Arrest Reports, the Investigatory Exemption and the CORI Statute

The Public Records Law, G.L. c. 66, § 10, provides that all records in the custody of covered governmental entities—including state agencies, municipalities, and law enforcement —are presumptively open to the public.  The law also contains numerous “exemptions” to the statutory definition of “public record” that allow covered entities to withhold documents, but places the burden on the government to prove with specificity that an exemption applies.  The exemptions are to be narrowly construed, and where possible, the government must redact sensitive material rather than deny records outright.  See Reinstein v. Police Comm’r of Boston, 378 Mass. 281, 289-90 (1979).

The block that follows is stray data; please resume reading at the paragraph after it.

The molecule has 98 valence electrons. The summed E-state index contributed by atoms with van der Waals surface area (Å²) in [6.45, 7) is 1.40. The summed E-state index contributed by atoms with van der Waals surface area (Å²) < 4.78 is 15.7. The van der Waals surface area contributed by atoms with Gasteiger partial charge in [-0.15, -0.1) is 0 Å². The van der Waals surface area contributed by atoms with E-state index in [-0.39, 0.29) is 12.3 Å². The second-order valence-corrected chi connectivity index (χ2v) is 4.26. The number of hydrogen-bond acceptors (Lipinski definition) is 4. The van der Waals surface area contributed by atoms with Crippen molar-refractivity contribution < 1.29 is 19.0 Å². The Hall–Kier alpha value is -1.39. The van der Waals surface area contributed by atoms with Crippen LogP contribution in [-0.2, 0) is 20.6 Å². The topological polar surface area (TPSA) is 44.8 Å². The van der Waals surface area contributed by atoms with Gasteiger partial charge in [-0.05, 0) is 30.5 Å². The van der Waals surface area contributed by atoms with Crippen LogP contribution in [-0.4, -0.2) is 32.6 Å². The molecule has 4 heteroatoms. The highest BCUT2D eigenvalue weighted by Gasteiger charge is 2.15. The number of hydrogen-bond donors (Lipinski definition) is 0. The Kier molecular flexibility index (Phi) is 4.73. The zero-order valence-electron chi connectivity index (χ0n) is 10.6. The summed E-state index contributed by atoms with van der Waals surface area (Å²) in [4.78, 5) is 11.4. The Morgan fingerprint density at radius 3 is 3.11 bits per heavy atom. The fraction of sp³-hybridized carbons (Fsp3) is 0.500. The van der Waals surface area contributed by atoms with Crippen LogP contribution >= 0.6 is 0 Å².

One exemption allows the government to withhold “investigatory materials,” only if they are “necessarily compiled out of the public view by law enforcement or other investigatory officials” and their release “would probably so prejudice the possibility of effective law enforcement that such disclosure would not be in the public interest.”  G.L. c. 4, § 7 cl. 26(f).  Plainly, this is no “blanket exemption” for all “records kept by police departments,” and it does not permit “every document that may be placed within what may be characterized as an investigatory file” to be kept secret.  Bougas v. Chief of Police of Lexington, 371 Mass. 59, 65 (1976).  Rather, for the investigatory exemption to apply, there must be “specific proof” that the release of a particular record would prejudice the possibility of effective law enforcement.  Because that burden can be established with a showing that release would expose confidential law enforcement techniques or discourage witnesses from coming forward in the future, the conclusion of an investigation does not necessarily eliminate protection.  Nonetheless, courts have ordered the release of citizen witness statements,[i] police incident reports,[ii] and even the interview of a murder suspect,[iii] notwithstanding invocation of the exemption.